Ultimately neither approach works, because neither treat boredom as an opportunity for discipleship.  If that just sounds like a slightly repackaged version of tendancy 1 then remember the opportunity goes both ways.  If your bored in the church I’m part of then you and I probably both need to to learn and grow.

The approach to discipleship I find most helpful is about getting the right calibration of invitation and challenge. Boredom is a symptom of low invitation and low challenge (this is an idea unpacked more in the book “Building a Discipleship Culture.“)   Approaching the issue with that in mind reframes the tendencies I see in my response.  The desire to entertain,  has within it kernals of an impulse to extend invitation – to make things as attractive and welcoming as possible.  The desire to say “get over it” is challenge.

A discipleship approach to boredom extends invitation and challenge, but if it just flits between “get over it” and “let me entertain you” then it doesn’t really deal with the issue.  Both approaches assume that I am in charge and you are at the receiving end of what I do… you are the audience I’m trying to entertain or the target of my efforts to teach and train.

So to a better response to boredom: Participate!  Move from being a either a consumer or pupil towards belonging and contributing.  This approach requires aspects of invitation (to feel welcomed and like space has been made for you) and challenge (to get involved and make things better,  to stay engaged even in the bits that aren’t designed with you as the target demographic, to commit to a group for the long term).

To be honest, probably just like you, I get bored in church.  It can be dull in so many different ways, (it can also be amazing).  Learning to approach this as a discipleship issue will help churches, and people, become more effective.

Do you lead a church/small group/missional community leader.  How do you spot bored people and use invitation and challenge to help them become participants?

Are you bored in church?  What are the opportunities around you to increase your participation?

The image with this post is by Adam Jones and was found on wikipedia.

Story and Practice

I was reading on another blog that 2014 is going to be a big year for biblical epics. Apparently studios in the US noticed the interest in the television series “The Bible” and have decided. God’s story is going to have a bit of a moment. So get ready for cinemas showing interpretations of Noah, the escape from Egypt, David and Goliath and a prequel to “The passion of the Christ” focussing on Mary.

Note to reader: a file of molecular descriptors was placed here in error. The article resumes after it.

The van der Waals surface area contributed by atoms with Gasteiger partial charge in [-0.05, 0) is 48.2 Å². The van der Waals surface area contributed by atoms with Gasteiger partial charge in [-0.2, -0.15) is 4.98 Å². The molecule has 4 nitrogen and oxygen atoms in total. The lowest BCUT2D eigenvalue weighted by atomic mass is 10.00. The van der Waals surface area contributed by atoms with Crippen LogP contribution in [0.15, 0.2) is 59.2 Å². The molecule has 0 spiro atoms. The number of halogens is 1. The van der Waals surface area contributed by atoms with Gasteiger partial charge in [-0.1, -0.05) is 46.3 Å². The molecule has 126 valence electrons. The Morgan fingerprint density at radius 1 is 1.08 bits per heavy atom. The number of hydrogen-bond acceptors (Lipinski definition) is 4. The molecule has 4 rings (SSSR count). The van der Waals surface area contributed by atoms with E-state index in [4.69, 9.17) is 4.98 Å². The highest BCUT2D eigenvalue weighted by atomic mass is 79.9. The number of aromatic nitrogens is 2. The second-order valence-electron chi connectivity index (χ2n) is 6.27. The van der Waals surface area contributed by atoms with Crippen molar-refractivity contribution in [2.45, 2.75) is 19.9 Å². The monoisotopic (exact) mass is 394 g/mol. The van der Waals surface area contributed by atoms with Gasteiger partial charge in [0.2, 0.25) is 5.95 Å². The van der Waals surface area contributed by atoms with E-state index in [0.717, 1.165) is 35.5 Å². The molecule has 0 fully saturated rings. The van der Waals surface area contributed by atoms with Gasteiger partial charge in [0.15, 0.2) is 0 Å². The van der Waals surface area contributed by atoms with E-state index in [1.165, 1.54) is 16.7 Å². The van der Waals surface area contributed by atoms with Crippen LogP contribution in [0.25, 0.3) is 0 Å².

I guess when they come out these will be varied in quality, and there’ll be lots of discussion about how accurate they are and how faithfully they interpret the original material. Of course there’ll be lots more discussion attempting to enlighten Christians to the fact that their getting upset about fairy tails. I guess this all is probably a good thing, the story of the bible will be shown and discussed after all.

Over Christmas I was watching a couple of documentaries on TV. Christmas is one of those times when the BBC does religion and so you get a few things springing up across that network. One was exploring pilgrimages across the world. The other was studying sacred places around the world. As a Christian history geek I love that kind of thing, but I also thought that both programmes showed well the depth of passion and feeling that religious practice gives.

Story and practice, 2 ways of engaging with faith. I think often Christian mission focuses on one or the other. Either we attempt to get people to understand the story, and why it is really important to them or we try to share practice with them, for example praying for healing, engaging in Christian social action or practicing contemplation. I think we need both.

One way of looking at the bible that has gained popularity recently is as an unfinished story or a play with a missing final act. In this story the present day, and the 2000 or so years before it, are an important part of the drama. This approach offers a way to link story and practice well and a way to tell and show the message of Jesus. Lots of churches are finding ways to do that.

Missional Communities are one great way of linking story and practice together. In these small-ish groups people gather to engage in practices that have been at the heart of Christianity for centuries. We try to be like extended family on mission, sharing what we have, praying, serving others and so on. We’re also trying not to keep this to ourselves, but invite others into the fun! They offer a place for people to put the story into practice and a place for them to encounter the story through practice.

How else can we link the story of what God has done with the practice of what he is doing?